If you get an injury as a freelancer, it could turn a somewhat precarious position into a scary situation.
California law does not require employers to carry workers’ compensation insurance or provide benefits to most freelancers. This means that you might not be able to get coverage if you are not an employee. The laws are, however, different in different states.
What if you are not a freelancer?
Some employers misclassify employees. You might be a freelancer in name only, in which case your injury might qualify for workers’ compensation benefits.
You would probably need at least two types of legal arguments to secure benefits in a case like this. The first would prove that you are an employee, and the second would prove that your injury was eligible.
In the best situations, employers can sometimes be reluctant to support employees’ claims. It is typically reasonable to expect even more challenges from these complex cases.
What if you have your own insurance?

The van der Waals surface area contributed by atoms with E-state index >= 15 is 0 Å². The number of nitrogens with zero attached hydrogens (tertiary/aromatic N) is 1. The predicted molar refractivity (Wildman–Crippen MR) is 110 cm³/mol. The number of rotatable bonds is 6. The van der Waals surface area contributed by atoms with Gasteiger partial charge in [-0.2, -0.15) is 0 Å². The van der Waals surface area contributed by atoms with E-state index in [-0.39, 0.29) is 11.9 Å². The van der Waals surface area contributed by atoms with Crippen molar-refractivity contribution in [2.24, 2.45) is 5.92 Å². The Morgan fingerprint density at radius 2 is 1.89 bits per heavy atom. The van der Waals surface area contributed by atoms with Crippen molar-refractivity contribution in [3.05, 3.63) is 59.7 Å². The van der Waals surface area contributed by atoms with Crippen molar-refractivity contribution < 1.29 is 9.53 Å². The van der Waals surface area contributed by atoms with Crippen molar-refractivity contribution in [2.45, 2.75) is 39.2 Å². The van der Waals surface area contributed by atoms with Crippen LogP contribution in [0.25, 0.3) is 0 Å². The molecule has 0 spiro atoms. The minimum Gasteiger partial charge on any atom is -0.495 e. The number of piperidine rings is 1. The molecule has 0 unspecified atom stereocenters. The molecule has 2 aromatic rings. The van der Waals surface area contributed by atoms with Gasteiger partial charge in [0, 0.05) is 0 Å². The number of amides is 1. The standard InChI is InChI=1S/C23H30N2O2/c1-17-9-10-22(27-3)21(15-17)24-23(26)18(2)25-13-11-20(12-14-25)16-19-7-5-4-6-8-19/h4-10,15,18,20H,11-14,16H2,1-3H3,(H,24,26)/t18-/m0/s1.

If you have private health insurance, it might not cover injuries you sustain while working. Unfortunately, this might apply even if you are self-employed. It could also depend on the details of your policy.
Some freelancers carry private workers’ compensation insurance for this reason. This type of insurance could cover workplace injuries for self-employed people and independent contractors.
What other options are there?
If you are a non-employee and you do not carry your own insurance, this might put you in a difficult position in terms of the law. Unfortunately, you would not be alone. From computer programmers to agricultural workers, freelancers in all industries sustain or worsen injuries during the course of their work.